Learning from LEGO

LEGO is a company that is close to my heart. As a child, I invested hours (and dollars of pocket money!) into dreaming, designing and building space-ships, castles and robots out of Lego. 

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As a 20 year old, I visited Legoland in Denmark - and got to relive my childhood on an epic scale.

And as a 31 year old with a passion for helping businesses innovate - Lego have been a stand-out company.

In 2004, LEGO was near bankruptcy. Most of its innovation efforts had been spectacular fails - including the Galidor action-hero and TV series. I can’t remember it either.

For this family-owned company - a hallmark of Denmark and an icon of childhood - to fail, would be a heart-break.

This wasn’t due to a lack of investment in innovation, either. The year 2000 marked an innovation binge for LEGO, as they invested millions of dollars into new ideas and products for their LEGO suite.

The problem - they did not have a comprehensive structure to their innovation.

In 2004 - LEGO hired Jorgen Vig Knudstorp - as a consultant - who quickly became LEGO’s CEO. He focused LEGO’s innovation efforts, grouping their work into eight areas of innovation - from business model, to channel innovation - through to new products.

Management also opened innovation to the wider employees of LEGO, and users - but put much more stringent measurements in place. In short - each innovation had to fit with Lego’s goal - “Being recognized as the best company for family products.”

The result? 10 years later, LEGO had reduced operating costs by 33%, doubled sales per employee, increased revenues by at least 10% each year and boosted gross margin to 70%. In dollar terms - they were valued at over $150B USD - on par with Facebook’s NASDAQ ranking.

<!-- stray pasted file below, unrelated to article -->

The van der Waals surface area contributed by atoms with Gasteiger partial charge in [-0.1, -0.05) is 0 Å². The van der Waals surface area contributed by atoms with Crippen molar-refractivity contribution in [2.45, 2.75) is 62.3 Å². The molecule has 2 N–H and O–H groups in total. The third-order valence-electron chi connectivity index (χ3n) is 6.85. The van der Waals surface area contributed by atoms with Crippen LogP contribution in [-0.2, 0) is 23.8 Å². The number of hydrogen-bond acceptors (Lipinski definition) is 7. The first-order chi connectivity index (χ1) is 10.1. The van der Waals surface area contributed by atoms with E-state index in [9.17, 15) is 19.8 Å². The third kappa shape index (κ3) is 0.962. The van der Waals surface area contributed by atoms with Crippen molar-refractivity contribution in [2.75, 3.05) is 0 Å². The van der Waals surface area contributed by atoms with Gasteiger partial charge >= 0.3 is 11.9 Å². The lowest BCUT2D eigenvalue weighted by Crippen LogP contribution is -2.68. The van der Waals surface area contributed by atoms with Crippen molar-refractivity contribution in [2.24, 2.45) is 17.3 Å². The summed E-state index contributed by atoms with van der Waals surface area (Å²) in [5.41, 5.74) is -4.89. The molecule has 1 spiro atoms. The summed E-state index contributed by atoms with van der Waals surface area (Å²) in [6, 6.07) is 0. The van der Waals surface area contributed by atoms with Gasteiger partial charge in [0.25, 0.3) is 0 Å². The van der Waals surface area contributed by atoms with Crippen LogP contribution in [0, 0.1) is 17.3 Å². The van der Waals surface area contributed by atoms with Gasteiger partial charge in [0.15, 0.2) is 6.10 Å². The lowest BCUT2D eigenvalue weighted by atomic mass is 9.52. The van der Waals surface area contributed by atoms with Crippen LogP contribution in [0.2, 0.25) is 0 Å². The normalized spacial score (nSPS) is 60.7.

Quite the turnaround!

However, in 2017 LEGO recorded its first reduced revenue and profit forecast in 13 years. Why had their profitability decreased?

Commentators have highlighted a decrease in the competitiveness of the Krona to US Dollar, a change in consumer trends and an increase in digital demands from children.

On a recent Innovation Navigation podcast, however, Wharton professor David Robertson commented on his analysis of LEGO. He concluded that the biggest threat to their culture was their growth - bringing about a culture of bureaucracy.

More interestingly, the LEGO CEO identified this threat in the middle of their growth. He saw that bureaucracy would crush their culture - but he was unable to counter this threat.

What would have helped?

Jay Peters, Managing Director of PARK innovation management consultancy - who helped Lego, comments that LEGO needed to:

  • Continue to clarify - what does innovation mean? The language was central to transformation at LEGO - and it was critical to maintain this focus on definition.
     
  • Look to measure the culture and capabilities. Providing metrics would have helped identify the threats to the innovation culture before they became critical - and intervene as required.

Although LEGO are likely on the other-side of the innovation curve to your business - these lessons are key to learn.

Clarifying your innovation focus and language is not a once-off exercise. This must be regularly maintained - and adjusted - for it to become part of the culture.

Creating metrics is essential for ongoing monitoring of an organisational culture. For LEGO - they realised the culture was disintegrating too late in the piece. This resulted in a lay-off of 1400 staff, and a reduced profit performance.

Learn from Lego’s journey - and create repeatable actions to clarify your innovation focus, and measure your innovation capabilities.